"This is my body. But behold, the hand of the one who betrays me is
with me at the table." This variant omits the customary language found
in almost all of the manuscripts, “This is My body which is given for you;
do this in remembrance of Me” and, “This cup is the new covenant in My
blood, which is shed for you.”
The transition is abrupt indeed from "This is my body" in the
shorter version, but Dr. Ehrman insists this is correct, and the language
of institution must be a later addition. Why? Because, according to Dr.
Ehrman, the shorter language is consistent with docetism (though it clearly
references Jesus' body), while the longer form is not. Therefore, the more
expansive language must have been added later, because it is consistent
with orthodoxy, which denies docetism.
At this the reader may demand fair play: what's sauce for the goose is
sauce for the gander. If an anti-docetist scribe is accused of having added
words to the text on theological motives, a docetist scribe may as easily
be accused of having removed words which caused him difficulty. Yet, according
to Dr. Ehrman, this never happens. Only the orthodox doctor scripture;
the heterodox never do so. One must wonder what it is about heresy that
has such a wonderful effect on human nature, that the heterodox are never
tempted to do bad things, only the orthodox.
This claim is no different from 'Black people are shiftless,' or 'Jews
are greedy.' This is a family of assertions which says little about the
world, and much about the hatred in one human heart, the heart of the speaker.
It is nothing but bias to ascribe a willingness to doctor the text only
to the orthodox; nor is it anything but arbitrary to limit doctoring strategies
always to addition, never to subtraction. Theological doctoring, then as
now, and in both or should one say 'all' directions, is a danger to which
the careful reader should be alert. At one time the Arian heresy received
imperial patronage; if any Bibles prepared under these auspices survive,
care must be taken to correct for the natural human tendency to assume
any inconvenient wording must be an 'interpolation.' But in most of the
cases Dr. Ehrman discusses, there is no reason to go in this direction
It should excite suspicion that in many of the cases Dr. Ehrman advances, the variant is a word that looks or sounds very much like the original. If the scribes felt free to introduce new material based on their theological preferences, why would it have to look and sound like the original? Are the scribes trying to pull a fast one and slip something by without anyone noticing? If so, this is evidence that theological doctoring was not acceptable to the scribes nor to their audience, not that it was. As the police realized when they questioned Lizzie Borden, an effort to deceive shows a guilty conscience.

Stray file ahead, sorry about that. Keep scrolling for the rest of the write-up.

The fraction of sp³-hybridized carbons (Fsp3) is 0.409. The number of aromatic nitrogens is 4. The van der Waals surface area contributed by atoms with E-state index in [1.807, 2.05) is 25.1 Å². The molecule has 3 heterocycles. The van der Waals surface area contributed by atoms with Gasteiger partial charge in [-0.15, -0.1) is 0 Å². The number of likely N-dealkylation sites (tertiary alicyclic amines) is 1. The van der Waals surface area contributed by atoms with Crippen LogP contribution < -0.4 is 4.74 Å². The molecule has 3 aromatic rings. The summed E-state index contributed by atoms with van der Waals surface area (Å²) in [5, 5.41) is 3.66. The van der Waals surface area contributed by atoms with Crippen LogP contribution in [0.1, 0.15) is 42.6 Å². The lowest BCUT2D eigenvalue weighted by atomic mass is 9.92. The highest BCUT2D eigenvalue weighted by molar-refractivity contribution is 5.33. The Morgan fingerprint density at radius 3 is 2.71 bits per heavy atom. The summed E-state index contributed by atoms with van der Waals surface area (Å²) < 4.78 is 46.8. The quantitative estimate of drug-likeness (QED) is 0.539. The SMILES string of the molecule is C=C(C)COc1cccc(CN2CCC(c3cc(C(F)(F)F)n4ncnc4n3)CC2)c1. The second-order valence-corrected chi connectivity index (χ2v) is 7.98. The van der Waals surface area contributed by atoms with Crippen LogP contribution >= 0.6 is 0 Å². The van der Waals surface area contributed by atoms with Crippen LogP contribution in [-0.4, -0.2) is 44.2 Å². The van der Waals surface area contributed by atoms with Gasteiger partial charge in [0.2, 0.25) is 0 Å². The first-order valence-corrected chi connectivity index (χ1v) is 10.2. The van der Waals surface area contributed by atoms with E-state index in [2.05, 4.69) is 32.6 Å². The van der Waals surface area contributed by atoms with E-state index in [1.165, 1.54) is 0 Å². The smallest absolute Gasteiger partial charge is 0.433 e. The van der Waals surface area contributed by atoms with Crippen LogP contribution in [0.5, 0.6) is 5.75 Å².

And how easy is it to think of a word which looks or sounds like another
word, but carries a unique theological weight? This is a parlor game at
which few people would excel. Subsequent to the invention of the thesaurus,
it is at least possible to make the demand: give me a synonym for 'delicious'
which looks and sounds like 'toasty:' 'tasty.' But prior to the invention
of the thesaurus, this is asking a lot, especially of a scribe who must
have wanted to rest from his labors at some foreseeable point in the future.
Why not ask him to stand on one foot while he thinks up a word that looks
and sounds like the original, but bears a different theological import?
Realizing that the scribe may have been copying an original which was abraded,
gnawed by mice, discolored by water dripping from the roof, or otherwise
rendered illegible in spots, one need only surmise a good-faith effort
to read the original. No logical defense can be mounted for the thesis,
'no accidental change can ever have any theological import.'
The reader will recall that the founding myth of the discipline of textual
criticism is that the New Testament is a 'growing text,' and that therefore
the shorter variant is likelier to be original. There is no evidence in
favor of this assertion, though there is some evidence that works from
other times and places, like the Hindu holy books, are 'growing texts,'
and if the New Testament were not a 'growing text,' it would be different
from these works, not the same. The reader cannot avoiding noticing that
this is not much of an argument! Nevertheless Dr. Ehrman reverts to the
insistence that, in the absence of homoeoteleuton (a 'typo' where similar
endings confuse the scribe and cause him to lose his place), there can
be no material omitted, only added:
"...it is hard to explain why a scribe would have omitted the verses if they were original to Luke (there is no homoeoteleuton,
for example, that would explain an omission)..." (Bart Ehrman, 'Misquoting
Jesus,' p. 166)
Even this much defies common sense. No one who has ever typed material
from a book onto a blog or a web page has failed to notice, in proof-reading,
a word, or several words, or even a whole sentence, has been omitted, even
in the absence of homoeoteleuton. To err is human, and it is just as easy
to omit material...much easier in fact,-- as to add it.
A naive reader may imagine that these people verified their principles
empirically before applying them to the New Testament text. That is, they
sat down a roomful of test subjects and instructed them to hand copy a
text, and this is how they discovered that no words can be omitted through
inattention, except in the case of homoeoteleuton. Nothing could be further
from the truth. In fact, if they had ever done this, they would have discovered
the contrary. But if we discard the principle that the shorter version
is to be preferred, we also discard the modern Bibles as useless junk.
A scribe economizing effort will be tempted to omit rather than to add,
because human nature remains the same and it is always sweet to do nothing: